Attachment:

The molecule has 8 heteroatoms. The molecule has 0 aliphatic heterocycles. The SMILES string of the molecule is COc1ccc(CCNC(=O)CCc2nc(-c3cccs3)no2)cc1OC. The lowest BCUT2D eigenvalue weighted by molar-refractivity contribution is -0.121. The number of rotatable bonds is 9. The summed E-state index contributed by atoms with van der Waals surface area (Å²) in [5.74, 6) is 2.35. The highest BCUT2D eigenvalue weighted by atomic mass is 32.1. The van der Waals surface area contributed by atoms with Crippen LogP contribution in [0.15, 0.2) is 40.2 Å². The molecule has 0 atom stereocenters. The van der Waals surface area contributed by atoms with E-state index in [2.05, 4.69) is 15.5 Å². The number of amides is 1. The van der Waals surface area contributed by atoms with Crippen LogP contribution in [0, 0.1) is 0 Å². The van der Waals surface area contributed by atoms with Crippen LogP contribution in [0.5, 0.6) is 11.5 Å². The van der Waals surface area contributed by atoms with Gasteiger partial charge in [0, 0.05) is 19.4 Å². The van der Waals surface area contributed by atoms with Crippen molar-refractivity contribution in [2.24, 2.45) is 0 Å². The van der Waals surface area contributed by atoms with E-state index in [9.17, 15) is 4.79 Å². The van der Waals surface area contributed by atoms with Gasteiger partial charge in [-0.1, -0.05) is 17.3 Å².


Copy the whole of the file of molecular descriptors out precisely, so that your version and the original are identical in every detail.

The molecule has 8 heteroatoms. The molecule has 0 aliphatic heterocycles. The SMILES string of the molecule is COc1ccc(CCNC(=O)CCc2nc(-c3cccs3)no2)cc1OC. The lowest BCUT2D eigenvalue weighted by molar-refractivity contribution is -0.121. The number of rotatable bonds is 9. The summed E-state index contributed by atoms with van der Waals surface area (Å²) in [5.74, 6) is 2.35. The highest BCUT2D eigenvalue weighted by atomic mass is 32.1. The van der Waals surface area contributed by atoms with Crippen LogP contribution in [0.15, 0.2) is 40.2 Å². The molecule has 0 atom stereocenters. The van der Waals surface area contributed by atoms with E-state index in [2.05, 4.69) is 15.5 Å². The number of amides is 1. The van der Waals surface area contributed by atoms with Crippen LogP contribution in [0, 0.1) is 0 Å². The van der Waals surface area contributed by atoms with Crippen LogP contribution in [0.5, 0.6) is 11.5 Å². The van der Waals surface area contributed by atoms with Gasteiger partial charge in [0, 0.05) is 19.4 Å². The van der Waals surface area contributed by atoms with Crippen molar-refractivity contribution in [2.24, 2.45) is 0 Å². The van der Waals surface area contributed by atoms with E-state index in [9.17, 15) is 4.79 Å². The van der Waals surface area contributed by atoms with Gasteiger partial charge in [-0.1, -0.05) is 17.3 Å².